Mental Health

The Quiet Power of Acceptance

A wise mentor once told me “People come to therapy when they have an unsolvable problem that must be solved.” Can you relate to this dilemma? At one time or another in our lives, we all struggle with something that causes us difficulty or suffering and that does not yield itself to being solved, at least not in any way we can find.  Common struggles include our relationships, family, career or school, health, weight, feelings, anxiety, and insomnia, to name a few.

When we are faced with a problem, difficult situation, or frustrating person in our lives, it is natural to seek a solution by trying to change it/her/him. When our efforts to do so fail, too often we blame ourselves. This is natural, too, but what if it is not our incompetence but the nature of the situation that makes it so hard to change what we want changed?

We humans are natural born problem solvers. And we are often quite good at it. We start to think that we can “fix” everything about ourselves and our lives. The problem is, some things (and people especially!) do not lend themselves to being “fixed.” We find we need a different approach than the problem-solving one. Acceptance is that approach.

The power of cultivating acceptance is widely known. So much so that it in psychology, many different theories and schools of thought advocate for its benefits. These include: Humanistic/Client Centered Therapy, Cognitive Therapy, Interpersonal Process, Solution-Focused, Mindfulness, and Acceptance and Commitment Therapy.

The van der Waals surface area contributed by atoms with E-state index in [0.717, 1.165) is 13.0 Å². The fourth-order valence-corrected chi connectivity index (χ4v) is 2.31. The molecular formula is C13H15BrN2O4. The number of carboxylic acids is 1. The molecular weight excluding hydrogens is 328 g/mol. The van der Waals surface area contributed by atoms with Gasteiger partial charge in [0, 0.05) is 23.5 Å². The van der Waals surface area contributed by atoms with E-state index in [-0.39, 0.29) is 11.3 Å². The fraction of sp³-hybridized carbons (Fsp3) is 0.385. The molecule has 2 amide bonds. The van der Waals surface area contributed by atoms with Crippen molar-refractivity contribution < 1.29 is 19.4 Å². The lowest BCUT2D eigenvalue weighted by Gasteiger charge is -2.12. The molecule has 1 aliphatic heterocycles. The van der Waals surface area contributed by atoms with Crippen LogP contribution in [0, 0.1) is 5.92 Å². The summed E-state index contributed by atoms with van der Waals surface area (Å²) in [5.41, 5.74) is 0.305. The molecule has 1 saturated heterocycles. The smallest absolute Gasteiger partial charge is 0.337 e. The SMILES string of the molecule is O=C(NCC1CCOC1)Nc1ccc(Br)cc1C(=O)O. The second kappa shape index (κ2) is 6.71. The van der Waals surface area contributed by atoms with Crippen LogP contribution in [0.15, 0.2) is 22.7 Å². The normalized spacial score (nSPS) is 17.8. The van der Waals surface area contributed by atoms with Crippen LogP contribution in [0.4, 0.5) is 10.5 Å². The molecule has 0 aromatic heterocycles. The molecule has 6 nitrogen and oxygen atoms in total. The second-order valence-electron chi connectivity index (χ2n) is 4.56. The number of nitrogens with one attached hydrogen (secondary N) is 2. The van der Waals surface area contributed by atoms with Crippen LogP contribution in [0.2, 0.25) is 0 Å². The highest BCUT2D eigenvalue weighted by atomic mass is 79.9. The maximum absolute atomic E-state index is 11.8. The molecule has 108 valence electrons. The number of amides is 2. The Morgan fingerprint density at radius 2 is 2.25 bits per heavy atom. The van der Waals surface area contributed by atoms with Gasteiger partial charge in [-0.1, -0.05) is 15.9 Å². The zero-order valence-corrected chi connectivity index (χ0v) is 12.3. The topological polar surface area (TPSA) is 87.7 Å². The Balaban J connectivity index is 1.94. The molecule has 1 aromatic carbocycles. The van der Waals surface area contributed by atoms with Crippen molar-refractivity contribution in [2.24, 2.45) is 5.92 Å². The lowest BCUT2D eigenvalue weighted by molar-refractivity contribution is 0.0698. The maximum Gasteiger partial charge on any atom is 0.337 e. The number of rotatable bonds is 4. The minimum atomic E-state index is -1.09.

It is helpful to first clarify what acceptance isn’t. It does not mean you approve of, like, or condone what you accept. It means that you adopt the radically difficult perspective that you acknowledge and accept yourself and reality as it is in this moment. Acceptance can be applied to our past (what has happened) and our present (what is happening now) but not the future. In this way, acceptance is freeing rather than limiting. It opens us up by accepting that we do not know what the future will bring.

Acceptance is not resignation. It is not giving up bitterly. It is allowing ourselves to see honestly the nature of the situation and to stop wasting our energy fighting what has already happened. Acceptance is value- and judgment-free. It is seeing something as neither good nor bad, it just is. Acceptance is making peace with what is.

A tricky and wonderful paradox: When we accept someone and something as it is, it can change. Why? Because when we stop fighting reality, we get all our resources back. When we accept how things are in the present, we are freed of their power over us. We can chose to stay as we are or to make changes because we know we can accept whatever those changes bring. No more self-condemnation for making a mistake, no more being upset about the way things are since we now know: 1) We can accept and handle the present situation and 2) The present does not necessarily determine our future.

So go ahead, begin to gently notice when you are tempted to try to fix things and people in your life that are cannot be fixed and gently begin to practice accepting yourself and things as they are. Please remember, full acceptance is an ideal goal. It is not something you will do easily or naturally at first. Give yourself time and approach this task with curiosity and patience. In time, I believe you will be pleasantly surprised with what you find.

If you find you cannot solve an “unsolvable” problem in your life, know that you don’t have to keep trying alone. Seeking a qualified, expert therapist who can provide guidance through the confusing and arduous process of acceptance can lead you to healing and peace.